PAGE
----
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    I'm still trying to discover where Article V of the United States Constitution allows the Supreme Court to amend that precious document.

    Can you guys help me?

    Article V:
     
    Last edited: Jul 11, 2013
  13. CrusaderFrank
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    CrusaderFrank Gold Member

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    So what power should it have? Are they a court that can't rule on laws?
     
    Last edited: Jul 11, 2013
  14. Wry Catcher
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    Wry Catcher Gold Member

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    From the LINK in the OP:

    "In 1798, the Kentucky and Virginia legislatures passed a series of resolutions asserting that the states have the power to determine whether acts of Congress are constitutional. In response, ten states passed their own resolutions disapproving the Kentucky and Virginia resolutions.[40] Six of these states took the position that the power to declare acts of Congress unconstitutional lies in the federal courts, not in the state legislatures. For example, Vermont's resolution stated: "It belongs not to state legislatures to decide on the constitutionality of laws made by the general government; this power being exclusively vested in the judiciary courts of the Union."[41]

    "Thus, five years before Marbury v. Madison, a number of state legislatures stated their understanding that under the Constitution, the federal courts possess the power of judicial review."
     
  15. The2ndAmendment
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    The2ndAmendment Gold Member

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    So if your claim, that prior the the establishment of Judicial Review in 1803, that the Courts had no powers or functions?

    Do you know how the courts had functioned and were intended to function before 1803?
     
  16. The2ndAmendment
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    The2ndAmendment Gold Member

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    Funny, because those very same states EMBRACED those doctrines not too long after during the Embargo under President Jefferson. Hypocrites.
     
  17. RetiredGySgt
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    Be so kind as to provide a link to a Court ever adding or subtracting anything from the Constitution. They do have the express authority and power to rule on what is and is not Constitutional. or perhaps you can explain why Article III lays all disputes involving the US at their door? What does that mean? How about the express power and authority to determine what ALL US laws mean? That too is in Article III as I quoted. The check on this power is Congress.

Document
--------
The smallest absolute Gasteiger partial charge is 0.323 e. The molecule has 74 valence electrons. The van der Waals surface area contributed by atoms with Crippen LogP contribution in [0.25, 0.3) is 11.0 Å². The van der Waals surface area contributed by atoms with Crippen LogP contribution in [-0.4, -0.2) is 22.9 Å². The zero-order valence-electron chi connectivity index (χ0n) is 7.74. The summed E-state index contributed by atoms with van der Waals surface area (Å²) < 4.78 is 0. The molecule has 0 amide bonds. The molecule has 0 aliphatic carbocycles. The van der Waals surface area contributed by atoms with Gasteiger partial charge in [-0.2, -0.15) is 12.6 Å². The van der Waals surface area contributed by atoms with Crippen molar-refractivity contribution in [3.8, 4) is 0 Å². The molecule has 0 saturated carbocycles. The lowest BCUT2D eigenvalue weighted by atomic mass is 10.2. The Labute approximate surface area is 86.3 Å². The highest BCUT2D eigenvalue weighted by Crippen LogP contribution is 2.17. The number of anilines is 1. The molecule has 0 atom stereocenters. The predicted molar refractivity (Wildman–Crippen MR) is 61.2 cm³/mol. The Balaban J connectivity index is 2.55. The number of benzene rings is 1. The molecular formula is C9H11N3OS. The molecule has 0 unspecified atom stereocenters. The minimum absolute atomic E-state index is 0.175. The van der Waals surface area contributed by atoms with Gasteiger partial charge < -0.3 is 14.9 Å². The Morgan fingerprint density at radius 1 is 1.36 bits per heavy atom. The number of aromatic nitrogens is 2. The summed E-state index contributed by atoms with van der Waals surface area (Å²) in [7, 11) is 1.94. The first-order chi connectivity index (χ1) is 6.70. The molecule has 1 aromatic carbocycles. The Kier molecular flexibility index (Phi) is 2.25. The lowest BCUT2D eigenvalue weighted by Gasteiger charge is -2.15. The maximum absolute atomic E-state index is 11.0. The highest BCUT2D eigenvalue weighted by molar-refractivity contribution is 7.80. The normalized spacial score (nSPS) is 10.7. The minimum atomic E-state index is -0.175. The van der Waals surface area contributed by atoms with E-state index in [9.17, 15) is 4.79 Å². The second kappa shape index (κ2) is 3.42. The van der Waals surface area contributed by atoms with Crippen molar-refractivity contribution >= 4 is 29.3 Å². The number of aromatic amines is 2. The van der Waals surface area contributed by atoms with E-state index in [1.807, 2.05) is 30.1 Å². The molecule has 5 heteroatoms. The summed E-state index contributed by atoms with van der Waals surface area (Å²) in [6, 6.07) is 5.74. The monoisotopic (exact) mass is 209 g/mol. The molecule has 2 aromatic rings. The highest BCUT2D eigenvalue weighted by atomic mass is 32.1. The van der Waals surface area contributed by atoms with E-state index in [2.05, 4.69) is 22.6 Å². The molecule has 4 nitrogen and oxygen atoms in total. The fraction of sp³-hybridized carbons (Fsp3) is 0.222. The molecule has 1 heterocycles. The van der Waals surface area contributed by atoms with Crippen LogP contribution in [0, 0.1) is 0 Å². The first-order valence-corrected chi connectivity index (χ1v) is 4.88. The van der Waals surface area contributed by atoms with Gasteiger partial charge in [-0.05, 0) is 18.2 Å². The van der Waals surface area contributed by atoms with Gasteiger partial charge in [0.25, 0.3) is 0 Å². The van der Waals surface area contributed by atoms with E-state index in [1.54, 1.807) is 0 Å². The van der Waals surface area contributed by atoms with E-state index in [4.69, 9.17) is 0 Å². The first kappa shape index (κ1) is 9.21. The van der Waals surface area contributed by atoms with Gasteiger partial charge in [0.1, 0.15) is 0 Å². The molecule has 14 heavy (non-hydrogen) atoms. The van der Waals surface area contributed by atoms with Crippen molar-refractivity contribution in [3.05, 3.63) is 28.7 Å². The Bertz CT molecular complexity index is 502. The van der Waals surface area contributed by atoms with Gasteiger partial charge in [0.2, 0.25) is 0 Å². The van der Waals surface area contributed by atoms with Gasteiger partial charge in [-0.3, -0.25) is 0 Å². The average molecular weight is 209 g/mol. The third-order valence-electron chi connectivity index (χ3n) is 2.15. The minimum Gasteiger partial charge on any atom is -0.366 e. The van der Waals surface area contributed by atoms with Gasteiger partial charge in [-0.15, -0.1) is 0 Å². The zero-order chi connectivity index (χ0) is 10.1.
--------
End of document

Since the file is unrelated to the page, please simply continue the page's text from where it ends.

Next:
18. RetiredGySgt
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    Article III Section 2.

    Perhaps you can explain what that means?
     
  19. The2ndAmendment
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    The2ndAmendment Gold Member

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    It means precisely what it says, in plain language:

    The jurisdiction of the Supreme Court (and other inferior Article III courts) is LIMITED to those laws arising under the Constitution, which is a compact between the States. The Supreme Court cannot rule on those laws outside the limitations of the Constitution, and must therefore dismiss the charges, as such proceedings would infringe on the rights of the Sovereign States, the parties to the Constitution, who established and ordained the charter (Constitution).

    It's self declared intellectuals that have diabolical motives that would tell you the Constitution means anything OTHER than what it says.

    http://oll.libertyfund.org/?option=...itle=683&chapter=107120&layout=html&Itemid=27
     
    Last edited: Jul 11, 2013
  20. Wry Catcher
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    Wry Catcher Gold Member

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    From the LINK in the OP:

    "Court decisions from 1788 to 1803[edit]Between the ratification of the Constitution in 1788 and the decision in Marbury v. Madison in 1803, judicial review was employed in both the federal and state courts. A detailed analysis has identified thirty-one state or federal cases during this time in which statutes were struck down as unconstitutional, and seven additional cases in which statutes were upheld but at least one judge concluded the statute was unconstitutional.[32] The author of this analysis, Professor William Treanor, concluded: "The sheer number of these decisions not only belies the notion that the institution of judicial review was created by Chief Justice Marshall in Marbury, it also reflects widespread acceptance and application of the doctrine."